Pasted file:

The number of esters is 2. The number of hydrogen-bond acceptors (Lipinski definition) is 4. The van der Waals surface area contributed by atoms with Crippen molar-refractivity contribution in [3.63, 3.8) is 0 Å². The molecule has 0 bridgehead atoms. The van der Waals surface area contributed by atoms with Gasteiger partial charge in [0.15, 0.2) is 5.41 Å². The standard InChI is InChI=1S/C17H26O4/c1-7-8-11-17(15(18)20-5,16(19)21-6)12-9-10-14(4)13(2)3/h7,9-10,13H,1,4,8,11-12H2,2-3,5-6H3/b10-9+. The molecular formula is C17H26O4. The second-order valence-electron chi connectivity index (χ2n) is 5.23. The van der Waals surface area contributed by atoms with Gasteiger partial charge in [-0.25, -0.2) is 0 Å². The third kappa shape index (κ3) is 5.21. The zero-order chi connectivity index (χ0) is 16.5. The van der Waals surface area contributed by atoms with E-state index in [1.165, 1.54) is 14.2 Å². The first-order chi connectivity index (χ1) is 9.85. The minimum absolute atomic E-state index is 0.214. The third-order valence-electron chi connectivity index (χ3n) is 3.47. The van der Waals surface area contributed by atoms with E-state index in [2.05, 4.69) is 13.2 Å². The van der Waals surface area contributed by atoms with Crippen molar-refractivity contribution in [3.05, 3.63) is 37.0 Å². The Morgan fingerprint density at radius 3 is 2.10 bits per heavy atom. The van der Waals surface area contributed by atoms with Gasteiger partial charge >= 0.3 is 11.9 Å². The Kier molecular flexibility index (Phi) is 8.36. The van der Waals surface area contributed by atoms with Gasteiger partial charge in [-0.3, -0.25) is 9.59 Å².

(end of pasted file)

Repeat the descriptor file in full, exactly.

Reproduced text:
The number of esters is 2. The number of hydrogen-bond acceptors (Lipinski definition) is 4. The van der Waals surface area contributed by atoms with Crippen molar-refractivity contribution in [3.63, 3.8) is 0 Å². The molecule has 0 bridgehead atoms. The van der Waals surface area contributed by atoms with Gasteiger partial charge in [0.15, 0.2) is 5.41 Å². The standard InChI is InChI=1S/C17H26O4/c1-7-8-11-17(15(18)20-5,16(19)21-6)12-9-10-14(4)13(2)3/h7,9-10,13H,1,4,8,11-12H2,2-3,5-6H3/b10-9+. The molecular formula is C17H26O4. The second-order valence-electron chi connectivity index (χ2n) is 5.23. The van der Waals surface area contributed by atoms with Gasteiger partial charge in [-0.25, -0.2) is 0 Å². The third kappa shape index (κ3) is 5.21. The zero-order chi connectivity index (χ0) is 16.5. The van der Waals surface area contributed by atoms with E-state index in [1.165, 1.54) is 14.2 Å². The first-order chi connectivity index (χ1) is 9.85. The minimum absolute atomic E-state index is 0.214. The third-order valence-electron chi connectivity index (χ3n) is 3.47. The van der Waals surface area contributed by atoms with E-state index in [2.05, 4.69) is 13.2 Å². The van der Waals surface area contributed by atoms with Crippen molar-refractivity contribution in [3.05, 3.63) is 37.0 Å². The Morgan fingerprint density at radius 3 is 2.10 bits per heavy atom. The van der Waals surface area contributed by atoms with Gasteiger partial charge >= 0.3 is 11.9 Å². The Kier molecular flexibility index (Phi) is 8.36. The van der Waals surface area contributed by atoms with Gasteiger partial charge in [-0.3, -0.25) is 9.59 Å².